TCEQ approves UEC uranium mining permit
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WHAT'S NEXTUEC has to submit a written application to the state by Dec. 28.
All parties will have the chance to comment on it until Jan. 11
The final application is due Jan. 25.
AUSTIN - After four years of wrangling, Uranium Energy Corp. is closer to mining uranium in Goliad County.
On Tuesday morning, the Texas Commission on Environmental Quality voted to approve UEC's Underground Injection Proposal permit application to mine uranium in Goliad County.
UEC and Goliad County have grappled over whether the company will build a uranium mining facility in the area for the past four years.
Many Goliad residents oppose the operation over concern about the impact in-situ uranium mining will have on the Evangeline Aquifer and the groundwater in the area.
UEC maintains that the mining is safe.
More than 50 Goliad representatives attended the hearing on Tuesday, many of them arriving by chartered bus.
Piling off of the bus on Tuesday morning, representatives of Goliad County were trying to remain optimistic, Goliad County Farm Bureau president Pat Calhoun said.
The commission heard statements from those present before making its ruling.
UEC was represented by lawyer Monica Jacobs.
Jacobs urged the commission to approve the company's application.
"This is still a state where we allow people to recover energy resources if you follow the rules," Jacobs said, noting that UEC had met all of TCEQ's application requirements.
Jim Blackburn, the lawyer representing Goliad County, asked the commissioners to deny the permit.
Blackburn said UEC had not followed the rules.
"The applicants knew the rules. The applicants failed by the rules and ... you have a duty to turn down their permit," Blackburn said.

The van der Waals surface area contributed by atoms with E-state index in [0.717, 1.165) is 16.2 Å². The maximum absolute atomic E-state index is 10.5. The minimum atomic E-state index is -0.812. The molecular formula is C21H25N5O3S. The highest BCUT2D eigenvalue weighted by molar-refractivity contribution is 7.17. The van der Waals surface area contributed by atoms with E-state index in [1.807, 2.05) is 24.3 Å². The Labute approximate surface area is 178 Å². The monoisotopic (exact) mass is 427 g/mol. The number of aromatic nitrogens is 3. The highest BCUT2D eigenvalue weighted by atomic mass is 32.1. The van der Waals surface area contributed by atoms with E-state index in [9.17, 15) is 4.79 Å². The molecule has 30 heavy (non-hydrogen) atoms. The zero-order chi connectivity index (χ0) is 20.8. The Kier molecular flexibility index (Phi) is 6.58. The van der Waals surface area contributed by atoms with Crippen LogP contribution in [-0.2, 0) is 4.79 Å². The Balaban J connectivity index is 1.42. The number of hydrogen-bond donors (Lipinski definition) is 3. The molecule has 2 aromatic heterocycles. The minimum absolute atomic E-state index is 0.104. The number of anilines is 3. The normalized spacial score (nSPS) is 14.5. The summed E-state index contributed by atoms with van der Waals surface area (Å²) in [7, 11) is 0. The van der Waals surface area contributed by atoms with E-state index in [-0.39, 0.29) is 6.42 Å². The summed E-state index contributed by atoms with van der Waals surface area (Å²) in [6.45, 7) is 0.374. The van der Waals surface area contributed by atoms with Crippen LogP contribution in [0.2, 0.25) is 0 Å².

The commission intently questioned Administrative Law Judge Richard Wilfong during the hearing.
By granting the permit, commissioners disregarded Wilfong's request for a 24-hour pump test on the northwest fault to determine whether the fault is sealed or might be able to transmit any mining byproducts into the water supply.
Wilfong requested more information after issuing his review of UEC's uranium mining permit applications in September.
Wilfong told the commission he requested the pump test because of concern about the possibility of contaminating the groundwater.
TCEQ chairman Bryan Shaw noted that the issues over groundwater were not a point of concern.
Shaw also noted concern over whether the northwest fault might be able to transmit uranium mining byproducts into the water supply was not yet a point of concern.
Now that the TCEQ has granted the permit application, UEC has to submit a written application.
Normally, the process would have stopped with this hearing, TCEQ lawyer Shana Horton said, but the written application is being required because Wilfong did not recommend a proposal for decision when he released his ruling in September.
The commission ordered UEC to draft an initial proposal to be submitted by Dec. 28. Each party will then have an opportunity to comment on the application by Jan. 11. The final application will be submitted Jan. 25.
UEC representatives looked satisfied and Goliad County residents seemed to droop as TCEQ chairman Bryan Shaw announced the commission's decision.
"I feel like those people had made up their minds before they got there. They aren't representing the people they are supposed to be representing," Goliad resident John Caldwell said.
Blackburn said he wasn't surprised when the TCEQ voted to approve UEC's permit application, noting that the commission has never denied a permit of this kind.
After the commissioners had ruled, Blackburn stood before the Goliad representatives outside the building, encouraging them.
"We're going to the Environmental Protection Agency. If the people and the county are willing to go forward with this, I'm going to help them," Blackburn said.
Precinct 3 Goliad County Commissioner Jim Kreneck said he was disappointed in the ruling.
"It feels terrible. I feel like they made this deal a week ago. It's all about the funding. Eight-five percent of TCEQ's funding comes from these permits. They've never denied one of these permits, so why should they stop now," Kreneck said.
UEC Chief Operating Officer Harry Anthony said he was thrilled with TCEQ's ruling.
"We are grateful that the TCEQ recognizes that uranium is a safe, viable and clean energy source. Uranium production and nuclear power are an essential part of our country's overall energy policy, and the Goliad project is a vital part of that effort."
The company plans to start building uranium mining facilities sometime during the first quarter of next year.